In 1946, he enrolled at Amherst College where he majored in mathematics, graduating in 1950. While at Amherst, he operated a diving and marine salvage company during two summers. He co-authored two books, one on shallow water diving and the other on underwater photography.
He did graduate research at the Massachusetts Institute of Technology, involving an experimental study of positronium, and he obtained his PhD in 1955. He then spent the next two years as a postdoctoral fellow at Brookhaven National Laboratory. He then spent five years in Robert Hofstadter's research group at Stanford University in the late 50's and early 60's, where he worked with Jerome Friedman and Richard Taylor, studying the structure of protons and neutrons, using the university's 300 feet long linear electron accelerator. He developed a close working relationship with Wolfgang K. H. Panofsky at Stanford.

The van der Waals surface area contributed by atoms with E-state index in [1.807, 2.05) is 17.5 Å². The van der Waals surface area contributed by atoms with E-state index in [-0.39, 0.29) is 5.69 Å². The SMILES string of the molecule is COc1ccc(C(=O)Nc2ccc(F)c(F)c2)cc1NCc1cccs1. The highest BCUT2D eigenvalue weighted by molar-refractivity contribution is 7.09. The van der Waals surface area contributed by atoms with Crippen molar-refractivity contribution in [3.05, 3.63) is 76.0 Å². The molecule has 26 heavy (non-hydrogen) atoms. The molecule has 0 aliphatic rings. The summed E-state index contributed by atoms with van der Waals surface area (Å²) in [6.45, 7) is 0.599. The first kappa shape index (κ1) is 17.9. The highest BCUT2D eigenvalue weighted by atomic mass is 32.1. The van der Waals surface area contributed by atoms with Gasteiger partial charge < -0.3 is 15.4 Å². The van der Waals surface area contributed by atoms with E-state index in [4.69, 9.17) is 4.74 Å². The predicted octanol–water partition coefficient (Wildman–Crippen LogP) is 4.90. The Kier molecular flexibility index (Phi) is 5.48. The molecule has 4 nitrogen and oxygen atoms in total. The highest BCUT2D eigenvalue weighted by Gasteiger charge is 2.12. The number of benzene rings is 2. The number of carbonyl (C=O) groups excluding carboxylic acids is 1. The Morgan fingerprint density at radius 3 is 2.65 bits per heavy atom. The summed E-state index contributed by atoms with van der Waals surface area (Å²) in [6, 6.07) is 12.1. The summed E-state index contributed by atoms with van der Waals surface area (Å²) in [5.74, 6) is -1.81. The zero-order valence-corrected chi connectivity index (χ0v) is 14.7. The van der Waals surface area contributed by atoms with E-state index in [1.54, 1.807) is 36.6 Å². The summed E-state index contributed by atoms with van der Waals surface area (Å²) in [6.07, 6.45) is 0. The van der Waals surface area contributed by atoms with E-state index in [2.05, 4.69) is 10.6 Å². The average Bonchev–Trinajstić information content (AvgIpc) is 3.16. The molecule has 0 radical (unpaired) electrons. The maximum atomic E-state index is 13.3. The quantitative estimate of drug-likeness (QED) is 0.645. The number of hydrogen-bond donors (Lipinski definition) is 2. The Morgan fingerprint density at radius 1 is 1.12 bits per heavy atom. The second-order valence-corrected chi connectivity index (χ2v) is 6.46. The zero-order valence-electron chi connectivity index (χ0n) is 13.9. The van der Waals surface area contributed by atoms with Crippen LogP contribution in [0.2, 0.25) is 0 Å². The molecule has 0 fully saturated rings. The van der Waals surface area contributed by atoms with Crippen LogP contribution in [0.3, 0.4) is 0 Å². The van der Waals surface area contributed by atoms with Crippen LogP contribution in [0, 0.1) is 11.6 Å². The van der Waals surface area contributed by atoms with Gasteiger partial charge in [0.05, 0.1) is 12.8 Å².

Kendall was one of the founding members of the Union of Concerned Scientists (UCS) in 1969. He served as Chairman of the UCS from 1974 until his death in 1999. His public policy interests included avoiding nuclear war, the Strategic Defense Initiative, the B2 bomber, nuclear reactor safety and global warming.
Kendall was not only a very accomplished Physicist, but also a very skilled mountaineer and Photographer. He did extensive rock climbing in Yosemite Valley, followed by expeditions to the Andes, Himalaya and Antarctica, photographing his experiences with large format cameras. He was elected a Fellow of the American Academy of Arts and Sciences in 1982. On April 7, 2012, the American Alpine Club inducted Kendall into its Hall of Mountaineering Excellence at an award ceremony in Golden, Colorado.